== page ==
In Castleton in the Hope Valley, try out Ye Olde Nags Head on Cross Street and Ye Olde Cheshire Cheese, and in Matlock two of the many pubs available for all is the MoCa Bar on Dale Road or perhaps the Boat Inn at Cromford.

We have produced a handy pub guide which gives you a list of all the dog friendly pubs in the Peak District, as well as the local dog friendly coffee shops too! Check it out, it costs less than a pint!

Visiting Matlock with your dog

Black Rocks Cromford

Black Rocks Cromford

If you’re heading to Matlock with your dog, you’ll enjoy the best of both worlds – beautiful countryside walks and a warm and friendly welcome from numerous cafes and pubs in the town.

Matlock is wonderful – that’s probably why you’re going there, to walk round and take in the beauty of the town. But your dog doesn’t need to be left out of it all. The town may be busy at times, if walking your dog through the central areas, but there are several picturesque walks to take in when you are visiting Matlock with your dog.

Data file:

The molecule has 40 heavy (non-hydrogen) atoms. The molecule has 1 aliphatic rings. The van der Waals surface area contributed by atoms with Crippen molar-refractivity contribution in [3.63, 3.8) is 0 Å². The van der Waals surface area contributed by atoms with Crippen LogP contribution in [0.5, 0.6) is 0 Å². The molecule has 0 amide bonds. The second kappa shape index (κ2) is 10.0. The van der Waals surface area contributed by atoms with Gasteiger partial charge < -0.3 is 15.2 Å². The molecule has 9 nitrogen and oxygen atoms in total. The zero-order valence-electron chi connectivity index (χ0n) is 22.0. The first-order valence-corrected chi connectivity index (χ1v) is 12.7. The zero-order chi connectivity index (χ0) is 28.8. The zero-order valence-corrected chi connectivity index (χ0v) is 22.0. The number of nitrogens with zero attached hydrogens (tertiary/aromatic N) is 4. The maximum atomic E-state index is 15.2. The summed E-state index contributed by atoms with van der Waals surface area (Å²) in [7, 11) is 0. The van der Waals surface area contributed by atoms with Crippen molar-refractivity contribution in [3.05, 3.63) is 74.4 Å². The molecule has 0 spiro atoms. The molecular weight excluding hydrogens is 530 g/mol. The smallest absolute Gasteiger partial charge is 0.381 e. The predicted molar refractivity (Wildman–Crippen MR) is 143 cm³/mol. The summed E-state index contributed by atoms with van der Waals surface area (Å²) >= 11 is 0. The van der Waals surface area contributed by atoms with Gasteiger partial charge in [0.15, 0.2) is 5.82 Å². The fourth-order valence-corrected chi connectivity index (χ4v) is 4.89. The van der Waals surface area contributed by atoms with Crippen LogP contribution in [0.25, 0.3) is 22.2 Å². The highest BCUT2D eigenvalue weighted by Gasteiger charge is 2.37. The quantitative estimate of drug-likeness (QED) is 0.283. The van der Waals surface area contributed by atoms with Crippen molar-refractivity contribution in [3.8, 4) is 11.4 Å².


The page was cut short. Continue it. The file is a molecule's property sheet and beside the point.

Matlock’s parks, including the award-winning Hall Leys Park on in the town centre and on the banks of the River Derwent, all allow well behaved dogs, while a walk along the Cromford Canal just outside of the town will stretch the legs a bit more.

The cliff tops also provide an exhilarating dog walk as well as views of the town and surrounding countryside from up on High Tor and around Riber Castle  there is a footpath that is regularly used by dog walkers.

Some of Matlock’s attractions are dog friendly, you can ride on the four-mile long Peak Rails heritage railway between Matlock and Rowsley with your pet as well as visit the Crich Tramway Museum, located just outside Matlock in Crich. Dogs are welcome on the site and are able to ride on the trams, some of which are almost open air. There is also a woodland walk and sculpture trail at the museum.

By the time you’ve taken in the parks, countryside or just had a good old look around, you’ll no doubt have built up an appetite for lunch or dinner and Matlock has numerous dog friendly cafes and pubs.

The Peli Deli, located in Crown Square, The Loaf, which is in Matlock Green and on The Common in Crich, and the Fountain Tea Rooms in Bonsall are all cafes where dogs are welcome.

If you’re thinking a nice refreshing pint is on the agenda then the MoCa Bar on Dale Road is both dog and children friendly and other options within the Matlock area include, The Miners Arms in Brassington, The Rising Sun on Middleton top. You will also find dogs welcome at the The Boat Inn and The Bell in Cromford, The Red Lion in Birchover and the Flying Childers in Stanton in Peak.